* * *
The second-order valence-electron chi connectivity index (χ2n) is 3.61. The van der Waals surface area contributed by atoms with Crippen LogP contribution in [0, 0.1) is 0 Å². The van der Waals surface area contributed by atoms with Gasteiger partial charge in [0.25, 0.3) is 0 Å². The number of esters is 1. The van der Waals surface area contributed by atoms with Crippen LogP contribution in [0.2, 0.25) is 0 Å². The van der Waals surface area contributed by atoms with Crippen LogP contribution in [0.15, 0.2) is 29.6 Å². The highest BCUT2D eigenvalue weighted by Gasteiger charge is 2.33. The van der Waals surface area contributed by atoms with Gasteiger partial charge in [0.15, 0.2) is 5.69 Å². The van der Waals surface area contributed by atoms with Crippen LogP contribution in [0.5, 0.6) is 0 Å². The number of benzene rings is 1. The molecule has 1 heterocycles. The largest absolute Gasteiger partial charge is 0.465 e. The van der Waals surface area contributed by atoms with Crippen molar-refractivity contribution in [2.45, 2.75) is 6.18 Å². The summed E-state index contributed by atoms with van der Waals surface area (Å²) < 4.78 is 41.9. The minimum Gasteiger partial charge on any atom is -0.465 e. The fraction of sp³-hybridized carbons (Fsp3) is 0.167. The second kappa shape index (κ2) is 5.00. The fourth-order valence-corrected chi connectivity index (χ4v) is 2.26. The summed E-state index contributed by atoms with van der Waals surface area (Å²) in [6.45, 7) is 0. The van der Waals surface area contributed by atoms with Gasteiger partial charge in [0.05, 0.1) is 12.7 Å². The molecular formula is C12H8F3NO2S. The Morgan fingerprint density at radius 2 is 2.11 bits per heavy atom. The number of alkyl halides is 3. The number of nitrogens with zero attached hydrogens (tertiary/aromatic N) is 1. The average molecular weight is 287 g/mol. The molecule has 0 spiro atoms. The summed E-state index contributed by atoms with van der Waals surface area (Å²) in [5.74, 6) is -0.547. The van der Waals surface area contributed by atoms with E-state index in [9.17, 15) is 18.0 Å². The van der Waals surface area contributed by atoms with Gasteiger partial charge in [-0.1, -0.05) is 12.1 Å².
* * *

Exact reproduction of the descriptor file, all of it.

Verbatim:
The second-order valence-electron chi connectivity index (χ2n) is 3.61. The van der Waals surface area contributed by atoms with Crippen LogP contribution in [0, 0.1) is 0 Å². The van der Waals surface area contributed by atoms with Gasteiger partial charge in [0.25, 0.3) is 0 Å². The number of esters is 1. The van der Waals surface area contributed by atoms with Crippen LogP contribution in [0.2, 0.25) is 0 Å². The van der Waals surface area contributed by atoms with Crippen LogP contribution in [0.15, 0.2) is 29.6 Å². The highest BCUT2D eigenvalue weighted by Gasteiger charge is 2.33. The van der Waals surface area contributed by atoms with Gasteiger partial charge in [0.15, 0.2) is 5.69 Å². The van der Waals surface area contributed by atoms with Crippen LogP contribution in [0.5, 0.6) is 0 Å². The number of benzene rings is 1. The molecule has 1 heterocycles. The largest absolute Gasteiger partial charge is 0.465 e. The van der Waals surface area contributed by atoms with Crippen molar-refractivity contribution in [2.45, 2.75) is 6.18 Å². The summed E-state index contributed by atoms with van der Waals surface area (Å²) < 4.78 is 41.9. The minimum Gasteiger partial charge on any atom is -0.465 e. The fraction of sp³-hybridized carbons (Fsp3) is 0.167. The second kappa shape index (κ2) is 5.00. The fourth-order valence-corrected chi connectivity index (χ4v) is 2.26. The summed E-state index contributed by atoms with van der Waals surface area (Å²) in [6.45, 7) is 0. The van der Waals surface area contributed by atoms with Gasteiger partial charge in [0.05, 0.1) is 12.7 Å². The molecular formula is C12H8F3NO2S. The Morgan fingerprint density at radius 2 is 2.11 bits per heavy atom. The number of alkyl halides is 3. The number of nitrogens with zero attached hydrogens (tertiary/aromatic N) is 1. The average molecular weight is 287 g/mol. The molecule has 0 spiro atoms. The summed E-state index contributed by atoms with van der Waals surface area (Å²) in [5.74, 6) is -0.547. The van der Waals surface area contributed by atoms with E-state index in [9.17, 15) is 18.0 Å². The van der Waals surface area contributed by atoms with Gasteiger partial charge in [-0.1, -0.05) is 12.1 Å².